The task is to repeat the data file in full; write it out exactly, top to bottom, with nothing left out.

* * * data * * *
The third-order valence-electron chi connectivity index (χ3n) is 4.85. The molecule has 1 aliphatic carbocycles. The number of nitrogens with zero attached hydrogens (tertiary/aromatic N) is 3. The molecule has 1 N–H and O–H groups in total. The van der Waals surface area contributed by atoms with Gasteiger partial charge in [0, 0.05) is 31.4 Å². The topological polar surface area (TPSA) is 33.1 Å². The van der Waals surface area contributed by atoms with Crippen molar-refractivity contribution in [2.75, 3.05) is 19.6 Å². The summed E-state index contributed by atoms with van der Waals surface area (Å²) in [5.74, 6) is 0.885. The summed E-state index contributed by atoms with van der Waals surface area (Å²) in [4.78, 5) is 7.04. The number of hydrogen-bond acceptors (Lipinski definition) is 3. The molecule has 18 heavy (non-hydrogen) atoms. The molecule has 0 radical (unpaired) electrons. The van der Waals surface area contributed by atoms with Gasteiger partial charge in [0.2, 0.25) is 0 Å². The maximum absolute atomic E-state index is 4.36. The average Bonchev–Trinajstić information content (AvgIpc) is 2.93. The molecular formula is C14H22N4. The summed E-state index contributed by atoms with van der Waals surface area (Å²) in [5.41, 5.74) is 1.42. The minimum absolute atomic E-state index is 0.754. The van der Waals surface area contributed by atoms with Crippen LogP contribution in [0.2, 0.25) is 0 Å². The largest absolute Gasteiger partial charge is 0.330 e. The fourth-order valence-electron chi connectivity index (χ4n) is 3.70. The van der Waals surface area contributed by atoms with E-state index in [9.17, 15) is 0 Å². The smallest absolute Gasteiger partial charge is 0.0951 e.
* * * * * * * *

The third-order valence-electron chi connectivity index (χ3n) is 4.85. The molecule has 1 aliphatic carbocycles. The number of nitrogens with zero attached hydrogens (tertiary/aromatic N) is 3. The molecule has 1 N–H and O–H groups in total. The van der Waals surface area contributed by atoms with Gasteiger partial charge in [0, 0.05) is 31.4 Å². The topological polar surface area (TPSA) is 33.1 Å². The van der Waals surface area contributed by atoms with Crippen molar-refractivity contribution in [2.75, 3.05) is 19.6 Å². The summed E-state index contributed by atoms with van der Waals surface area (Å²) in [5.74, 6) is 0.885. The summed E-state index contributed by atoms with van der Waals surface area (Å²) in [4.78, 5) is 7.04. The number of hydrogen-bond acceptors (Lipinski definition) is 3. The molecule has 18 heavy (non-hydrogen) atoms. The molecule has 0 radical (unpaired) electrons. The van der Waals surface area contributed by atoms with Gasteiger partial charge in [0.2, 0.25) is 0 Å². The maximum absolute atomic E-state index is 4.36. The average Bonchev–Trinajstić information content (AvgIpc) is 2.93. The molecular formula is C14H22N4. The summed E-state index contributed by atoms with van der Waals surface area (Å²) in [5.41, 5.74) is 1.42. The minimum absolute atomic E-state index is 0.754. The van der Waals surface area contributed by atoms with Crippen LogP contribution in [0.2, 0.25) is 0 Å². The largest absolute Gasteiger partial charge is 0.330 e. The fourth-order valence-electron chi connectivity index (χ4n) is 3.70. The van der Waals surface area contributed by atoms with E-state index in [9.17, 15) is 0 Å². The smallest absolute Gasteiger partial charge is 0.0951 e.